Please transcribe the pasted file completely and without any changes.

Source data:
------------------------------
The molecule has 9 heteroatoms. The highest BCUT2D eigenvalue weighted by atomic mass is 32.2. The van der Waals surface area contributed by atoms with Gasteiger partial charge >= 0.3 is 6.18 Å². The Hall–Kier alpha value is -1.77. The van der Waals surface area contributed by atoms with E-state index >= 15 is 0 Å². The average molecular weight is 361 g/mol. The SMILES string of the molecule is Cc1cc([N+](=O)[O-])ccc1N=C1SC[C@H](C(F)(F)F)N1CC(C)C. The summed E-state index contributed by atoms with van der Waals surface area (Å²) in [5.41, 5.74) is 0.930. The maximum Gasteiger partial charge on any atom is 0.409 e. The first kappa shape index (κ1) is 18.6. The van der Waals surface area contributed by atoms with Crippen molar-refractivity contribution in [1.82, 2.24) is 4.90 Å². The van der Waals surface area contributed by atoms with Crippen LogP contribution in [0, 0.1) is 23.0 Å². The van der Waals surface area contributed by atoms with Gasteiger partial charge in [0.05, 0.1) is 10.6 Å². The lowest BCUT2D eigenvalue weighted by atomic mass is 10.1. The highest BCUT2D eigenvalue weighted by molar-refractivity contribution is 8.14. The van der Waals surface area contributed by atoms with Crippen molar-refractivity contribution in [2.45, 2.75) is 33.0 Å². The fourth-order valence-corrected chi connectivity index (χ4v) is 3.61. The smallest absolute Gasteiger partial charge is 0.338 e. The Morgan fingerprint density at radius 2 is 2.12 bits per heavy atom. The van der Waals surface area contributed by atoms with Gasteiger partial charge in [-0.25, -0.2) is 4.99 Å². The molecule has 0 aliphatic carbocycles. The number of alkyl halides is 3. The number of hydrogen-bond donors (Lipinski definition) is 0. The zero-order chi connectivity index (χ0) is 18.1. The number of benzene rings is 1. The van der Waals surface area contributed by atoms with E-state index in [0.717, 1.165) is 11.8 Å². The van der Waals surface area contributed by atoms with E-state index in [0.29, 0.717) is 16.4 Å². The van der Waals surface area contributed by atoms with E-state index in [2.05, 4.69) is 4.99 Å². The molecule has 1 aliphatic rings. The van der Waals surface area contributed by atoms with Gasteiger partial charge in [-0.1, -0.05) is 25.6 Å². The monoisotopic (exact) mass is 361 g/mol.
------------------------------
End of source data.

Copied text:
The molecule has 9 heteroatoms. The highest BCUT2D eigenvalue weighted by atomic mass is 32.2. The van der Waals surface area contributed by atoms with Gasteiger partial charge >= 0.3 is 6.18 Å². The Hall–Kier alpha value is -1.77. The van der Waals surface area contributed by atoms with E-state index >= 15 is 0 Å². The average molecular weight is 361 g/mol. The SMILES string of the molecule is Cc1cc([N+](=O)[O-])ccc1N=C1SC[C@H](C(F)(F)F)N1CC(C)C. The summed E-state index contributed by atoms with van der Waals surface area (Å²) in [5.41, 5.74) is 0.930. The maximum Gasteiger partial charge on any atom is 0.409 e. The first kappa shape index (κ1) is 18.6. The van der Waals surface area contributed by atoms with Crippen molar-refractivity contribution in [1.82, 2.24) is 4.90 Å². The van der Waals surface area contributed by atoms with Crippen LogP contribution in [0, 0.1) is 23.0 Å². The van der Waals surface area contributed by atoms with Gasteiger partial charge in [0.05, 0.1) is 10.6 Å². The lowest BCUT2D eigenvalue weighted by atomic mass is 10.1. The highest BCUT2D eigenvalue weighted by molar-refractivity contribution is 8.14. The van der Waals surface area contributed by atoms with Crippen molar-refractivity contribution in [2.45, 2.75) is 33.0 Å². The fourth-order valence-corrected chi connectivity index (χ4v) is 3.61. The smallest absolute Gasteiger partial charge is 0.338 e. The Morgan fingerprint density at radius 2 is 2.12 bits per heavy atom. The van der Waals surface area contributed by atoms with Gasteiger partial charge in [-0.25, -0.2) is 4.99 Å². The molecule has 0 aliphatic carbocycles. The number of alkyl halides is 3. The number of hydrogen-bond donors (Lipinski definition) is 0. The zero-order chi connectivity index (χ0) is 18.1. The number of benzene rings is 1. The van der Waals surface area contributed by atoms with E-state index in [0.717, 1.165) is 11.8 Å². The van der Waals surface area contributed by atoms with E-state index in [0.29, 0.717) is 16.4 Å². The van der Waals surface area contributed by atoms with E-state index in [2.05, 4.69) is 4.99 Å². The molecule has 1 aliphatic rings. The van der Waals surface area contributed by atoms with Gasteiger partial charge in [-0.1, -0.05) is 25.6 Å². The monoisotopic (exact) mass is 361 g/mol.